Holding Zimbabwe hostage


HARARE — Zimbabwe’s President Robert Mugabe has often been accused of holding his country hostage. But the charge has been seen more as part of the country’s overheated rhetoric than any particular reality.

Now, however, there is mounting evidence of a pattern of arrests that suggests he is indeed taking hostages against the day when he is called to account for human rights violations.

There have been a number of  abductions, arbitrary arrests and spurious charges lodged against Zimbabweans. The victims have invariably been members of the Movement for Democratic Change, now part of a coalition government under Mugabe.

The suspicion is that Mugabe officials are tying up their government partners in legal red tape against the day when Zanu-PF officials are brought before a South African-style Truth and Reconciliation Commission.

“Mugabe will trade the charges for amnesty,” said a civic lawyer, who asked not to be named. “That explains the ongoing role of the police who have clearly exceeded their public remit.”

The problem stems from unresolved business in the various deals negotiated by Mugabe with MDC leaders Morgan Tsvangirai and Arthur Mutambara in the lead-up to the government of national unity. At their final negotiating session in Pretoria, South Africa, in February, the three leaders agreed that last-minute appointments by Mugabe, such as those of Reserve Bank governor, provincial governors and the attorney-general, would be reviewed by the parties immediately upon their return to Harare.

After the new power-sharing government was created, however, Mugabe refused to reverse his appointments and declared that Reserve Bank governor Gideon Gono and attorney-general Johannes Tomana were “not going anywhere.” Both have proved to be loyal and useful adherents to Mugabe.

The MDC’s inability to shift Tomana, who has publicly declared his loyalty to Mugabe’s Zanu-PF, has proved particularly costly. He has ordered the arrest and prosecution of commercial farmers remaining on their farms, and in particular he has targeted those who sought relief from a regional tribunal in Namibia set up to hear appeals from member states. That regional court ruled the farmers have the right to stay on their land and said the government should stop trying to evict them. Mugabe has declared the tribunal ruling in favor of the farmers “nonsense.”

But Tomana’s sinister role extends beyond the farmers. He has presided over the arrests of MDC officials, including those whose release was agreed in Pretoria. The best-known of these is Roy Bennett, who was arrested and held for a month on charges of plotting insurrection in 2006.

Bennett is slated to become deputy agriculture minister in the coalition government. But Mugabe won’t swear him into office claiming that Bennett is facing “serious charges.”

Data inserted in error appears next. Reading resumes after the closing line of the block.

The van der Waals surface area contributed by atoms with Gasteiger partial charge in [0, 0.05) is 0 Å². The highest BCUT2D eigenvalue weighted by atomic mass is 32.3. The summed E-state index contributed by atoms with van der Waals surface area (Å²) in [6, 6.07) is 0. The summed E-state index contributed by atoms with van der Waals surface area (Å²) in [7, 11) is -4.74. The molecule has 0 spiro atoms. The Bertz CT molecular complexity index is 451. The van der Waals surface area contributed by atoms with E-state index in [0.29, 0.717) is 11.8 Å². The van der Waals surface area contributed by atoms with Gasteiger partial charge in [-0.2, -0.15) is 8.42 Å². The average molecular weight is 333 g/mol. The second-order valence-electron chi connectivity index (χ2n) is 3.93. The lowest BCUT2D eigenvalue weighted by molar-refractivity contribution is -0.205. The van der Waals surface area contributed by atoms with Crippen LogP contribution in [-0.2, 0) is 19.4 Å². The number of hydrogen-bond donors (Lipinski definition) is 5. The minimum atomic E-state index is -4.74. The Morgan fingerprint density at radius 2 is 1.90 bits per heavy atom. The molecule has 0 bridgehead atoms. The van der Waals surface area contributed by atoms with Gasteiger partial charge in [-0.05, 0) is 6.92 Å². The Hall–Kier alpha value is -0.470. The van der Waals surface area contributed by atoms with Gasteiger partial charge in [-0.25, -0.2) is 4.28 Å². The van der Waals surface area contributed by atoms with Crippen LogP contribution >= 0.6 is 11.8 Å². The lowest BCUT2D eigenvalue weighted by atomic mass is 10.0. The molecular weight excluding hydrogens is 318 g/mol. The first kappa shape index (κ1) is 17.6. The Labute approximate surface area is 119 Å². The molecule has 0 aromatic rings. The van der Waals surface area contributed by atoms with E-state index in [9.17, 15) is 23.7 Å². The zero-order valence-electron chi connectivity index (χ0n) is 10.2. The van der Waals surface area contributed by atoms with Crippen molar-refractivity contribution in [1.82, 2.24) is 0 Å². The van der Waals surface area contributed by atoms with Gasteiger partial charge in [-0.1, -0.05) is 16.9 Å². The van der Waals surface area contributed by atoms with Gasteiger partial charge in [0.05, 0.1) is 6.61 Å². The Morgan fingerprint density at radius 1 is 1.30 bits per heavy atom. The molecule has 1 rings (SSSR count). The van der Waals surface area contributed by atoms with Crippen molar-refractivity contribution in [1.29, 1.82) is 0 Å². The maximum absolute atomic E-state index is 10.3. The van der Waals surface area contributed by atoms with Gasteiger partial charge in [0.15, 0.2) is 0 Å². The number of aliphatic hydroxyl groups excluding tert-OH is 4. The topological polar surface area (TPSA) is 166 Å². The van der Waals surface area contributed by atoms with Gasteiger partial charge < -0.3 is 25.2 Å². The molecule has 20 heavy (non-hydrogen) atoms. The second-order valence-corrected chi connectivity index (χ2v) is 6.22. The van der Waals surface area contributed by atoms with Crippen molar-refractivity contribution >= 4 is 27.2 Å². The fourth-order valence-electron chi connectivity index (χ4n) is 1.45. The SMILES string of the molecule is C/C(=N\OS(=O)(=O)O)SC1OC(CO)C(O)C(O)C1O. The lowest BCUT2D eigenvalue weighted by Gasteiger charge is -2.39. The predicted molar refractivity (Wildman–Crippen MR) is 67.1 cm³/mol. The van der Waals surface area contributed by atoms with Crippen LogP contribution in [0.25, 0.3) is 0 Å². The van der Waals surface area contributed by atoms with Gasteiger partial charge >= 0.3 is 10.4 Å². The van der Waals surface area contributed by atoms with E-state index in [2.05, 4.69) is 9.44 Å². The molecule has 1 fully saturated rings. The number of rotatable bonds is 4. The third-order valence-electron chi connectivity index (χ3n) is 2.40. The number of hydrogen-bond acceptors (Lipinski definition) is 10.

The same charges were dismissed by a Zimbabwean court three years ago when they were brought against another MDC official. And Mugabe does not have a veto over MDC nominations for office, whatever he may think.

Other prominent members of the MDC facing charges include Constitutional Affairs Minister Eric Matinenga, who is accused of fomenting political violence. Less prominent but nonetheless shocking was the arrest and incarceration on similar charges of 13 MDC activists in Mashonaland West, including a two-year-old child. They are currently out on bail.

 The police have made use of a raft of repressive measures in recent years, most notably the Criminal Law (Codification and Reform) Act which contains clauses outlawing any statement that might reflect adversely on Mugabe. Mutambara faces charges under the same law for an opinion piece he wrote for an independent newspaper last year.

The police have also proved zealous in other matters such as arresting two farmers who filmed, at the request of the MDC, the crash site where Tsvangirai’s wife was killed. Their offense was that they arrived before the police.

Some of those accused of planning acts of sabotage or undergoing militia training in Botswana have been granted bail but become victims of a clause that permits the state to prevent their release pending its appeal against bail. Kisimusi Dhlamini, journalist Andrison Manyere and Tsvangirai aide Gandhi Mudzingwa are currently being held by the authorities.

Botswana has rejected any suggestion that it afforded them training, and Amnesty International’s Simeon Mawanza says the charges they face are widely believed to be fabricated.
Even those released have the threat of prosecution hanging over them as the state reserves its right to bring a prosecution by way of summons. Amnesty International last week accused African leaders of a “hands-off attitude” to Zimbabwe.

“They have chosen to look the other way, the human rights watchdog said. “Such action is helping to strengthen the hand of those who fear that the success of this government will lead to their being held accountable for past human rights violations.”

U.S. ambassador James McGee said over the Easter holiday period that those behind last year’s election-related human rights abuses should face trial.

“They must be brought before the courts of law and tried to allow for the nation to move forward,” he said.

The U.S. has said there will be no financial aid to Zimbabwe until there is evidence of a restoration of the rule of law.

More GlobalPost dispatches about Zimbabwe:

Zimbabwe's media battles

Changing the face of AIDS in Zimbabwe

Zimbabwe's new government gets to work


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